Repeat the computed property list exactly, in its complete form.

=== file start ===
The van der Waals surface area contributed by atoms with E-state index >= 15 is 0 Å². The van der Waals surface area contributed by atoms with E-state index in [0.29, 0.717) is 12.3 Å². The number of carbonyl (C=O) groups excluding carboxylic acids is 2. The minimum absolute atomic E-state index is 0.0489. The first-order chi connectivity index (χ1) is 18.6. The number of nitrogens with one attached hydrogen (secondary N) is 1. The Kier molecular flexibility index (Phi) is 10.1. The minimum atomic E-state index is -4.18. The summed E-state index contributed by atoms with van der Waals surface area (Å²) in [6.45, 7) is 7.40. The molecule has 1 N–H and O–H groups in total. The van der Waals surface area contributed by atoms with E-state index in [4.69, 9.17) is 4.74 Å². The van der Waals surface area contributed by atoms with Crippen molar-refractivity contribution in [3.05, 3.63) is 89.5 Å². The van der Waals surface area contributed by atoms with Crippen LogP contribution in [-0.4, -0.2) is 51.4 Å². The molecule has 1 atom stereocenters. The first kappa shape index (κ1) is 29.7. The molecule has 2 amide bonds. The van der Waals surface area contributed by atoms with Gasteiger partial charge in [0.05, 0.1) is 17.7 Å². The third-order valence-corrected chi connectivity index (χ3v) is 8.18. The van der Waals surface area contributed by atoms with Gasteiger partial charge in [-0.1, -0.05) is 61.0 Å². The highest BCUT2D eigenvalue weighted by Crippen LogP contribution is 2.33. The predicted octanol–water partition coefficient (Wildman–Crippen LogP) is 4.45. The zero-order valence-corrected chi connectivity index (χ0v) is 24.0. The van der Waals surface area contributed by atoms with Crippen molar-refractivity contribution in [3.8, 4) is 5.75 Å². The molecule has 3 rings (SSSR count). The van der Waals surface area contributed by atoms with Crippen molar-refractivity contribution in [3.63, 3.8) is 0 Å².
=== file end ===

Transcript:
The van der Waals surface area contributed by atoms with E-state index >= 15 is 0 Å². The van der Waals surface area contributed by atoms with E-state index in [0.29, 0.717) is 12.3 Å². The number of carbonyl (C=O) groups excluding carboxylic acids is 2. The minimum absolute atomic E-state index is 0.0489. The first-order chi connectivity index (χ1) is 18.6. The number of nitrogens with one attached hydrogen (secondary N) is 1. The Kier molecular flexibility index (Phi) is 10.1. The minimum atomic E-state index is -4.18. The summed E-state index contributed by atoms with van der Waals surface area (Å²) in [6.45, 7) is 7.40. The molecule has 1 N–H and O–H groups in total. The van der Waals surface area contributed by atoms with E-state index in [4.69, 9.17) is 4.74 Å². The van der Waals surface area contributed by atoms with Crippen molar-refractivity contribution in [3.05, 3.63) is 89.5 Å². The van der Waals surface area contributed by atoms with Crippen LogP contribution in [-0.4, -0.2) is 51.4 Å². The molecule has 1 atom stereocenters. The first kappa shape index (κ1) is 29.7. The molecule has 2 amide bonds. The van der Waals surface area contributed by atoms with Gasteiger partial charge in [0.05, 0.1) is 17.7 Å². The third-order valence-corrected chi connectivity index (χ3v) is 8.18. The van der Waals surface area contributed by atoms with Gasteiger partial charge in [-0.1, -0.05) is 61.0 Å². The highest BCUT2D eigenvalue weighted by Crippen LogP contribution is 2.33. The predicted octanol–water partition coefficient (Wildman–Crippen LogP) is 4.45. The zero-order valence-corrected chi connectivity index (χ0v) is 24.0. The van der Waals surface area contributed by atoms with Crippen molar-refractivity contribution in [3.8, 4) is 5.75 Å². The molecule has 3 rings (SSSR count). The van der Waals surface area contributed by atoms with Crippen molar-refractivity contribution in [3.63, 3.8) is 0 Å².